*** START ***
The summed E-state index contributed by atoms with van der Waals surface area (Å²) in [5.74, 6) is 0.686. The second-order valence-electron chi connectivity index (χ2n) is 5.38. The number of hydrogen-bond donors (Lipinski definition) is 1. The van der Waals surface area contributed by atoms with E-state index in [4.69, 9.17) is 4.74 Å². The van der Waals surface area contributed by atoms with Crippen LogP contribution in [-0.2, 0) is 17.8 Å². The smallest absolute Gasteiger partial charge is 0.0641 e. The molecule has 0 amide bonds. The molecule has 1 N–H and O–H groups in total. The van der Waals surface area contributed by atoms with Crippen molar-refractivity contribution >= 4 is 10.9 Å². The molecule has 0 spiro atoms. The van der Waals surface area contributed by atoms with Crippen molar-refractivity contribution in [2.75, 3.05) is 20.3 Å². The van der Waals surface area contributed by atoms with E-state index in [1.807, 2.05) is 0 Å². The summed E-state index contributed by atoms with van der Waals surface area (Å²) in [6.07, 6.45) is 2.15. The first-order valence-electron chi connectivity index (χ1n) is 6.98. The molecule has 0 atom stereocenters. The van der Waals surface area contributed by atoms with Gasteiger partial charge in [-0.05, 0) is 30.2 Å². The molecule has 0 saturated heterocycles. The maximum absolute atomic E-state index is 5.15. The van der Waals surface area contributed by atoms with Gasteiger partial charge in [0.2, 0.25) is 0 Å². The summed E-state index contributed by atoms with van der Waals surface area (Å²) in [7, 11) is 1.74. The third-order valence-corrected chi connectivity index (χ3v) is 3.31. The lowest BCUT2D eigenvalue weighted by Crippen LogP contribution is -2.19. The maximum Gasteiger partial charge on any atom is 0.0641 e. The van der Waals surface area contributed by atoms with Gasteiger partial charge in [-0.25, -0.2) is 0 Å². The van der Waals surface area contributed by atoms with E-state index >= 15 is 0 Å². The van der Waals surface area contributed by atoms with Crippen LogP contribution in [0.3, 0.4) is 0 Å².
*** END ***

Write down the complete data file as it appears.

The summed E-state index contributed by atoms with van der Waals surface area (Å²) in [5.74, 6) is 0.686. The second-order valence-electron chi connectivity index (χ2n) is 5.38. The number of hydrogen-bond donors (Lipinski definition) is 1. The van der Waals surface area contributed by atoms with E-state index in [4.69, 9.17) is 4.74 Å². The van der Waals surface area contributed by atoms with Crippen LogP contribution in [-0.2, 0) is 17.8 Å². The smallest absolute Gasteiger partial charge is 0.0641 e. The molecule has 0 amide bonds. The molecule has 1 N–H and O–H groups in total. The van der Waals surface area contributed by atoms with Crippen molar-refractivity contribution >= 4 is 10.9 Å². The molecule has 0 spiro atoms. The van der Waals surface area contributed by atoms with Crippen molar-refractivity contribution in [2.75, 3.05) is 20.3 Å². The van der Waals surface area contributed by atoms with E-state index in [1.807, 2.05) is 0 Å². The summed E-state index contributed by atoms with van der Waals surface area (Å²) in [6.07, 6.45) is 2.15. The first-order valence-electron chi connectivity index (χ1n) is 6.98. The molecule has 0 atom stereocenters. The van der Waals surface area contributed by atoms with Gasteiger partial charge in [-0.05, 0) is 30.2 Å². The molecule has 0 saturated heterocycles. The maximum absolute atomic E-state index is 5.15. The van der Waals surface area contributed by atoms with Gasteiger partial charge in [0.2, 0.25) is 0 Å². The summed E-state index contributed by atoms with van der Waals surface area (Å²) in [7, 11) is 1.74. The third-order valence-corrected chi connectivity index (χ3v) is 3.31. The lowest BCUT2D eigenvalue weighted by Crippen LogP contribution is -2.19. The maximum Gasteiger partial charge on any atom is 0.0641 e. The van der Waals surface area contributed by atoms with Gasteiger partial charge in [-0.25, -0.2) is 0 Å². The van der Waals surface area contributed by atoms with E-state index >= 15 is 0 Å². The van der Waals surface area contributed by atoms with Crippen LogP contribution in [0.3, 0.4) is 0 Å².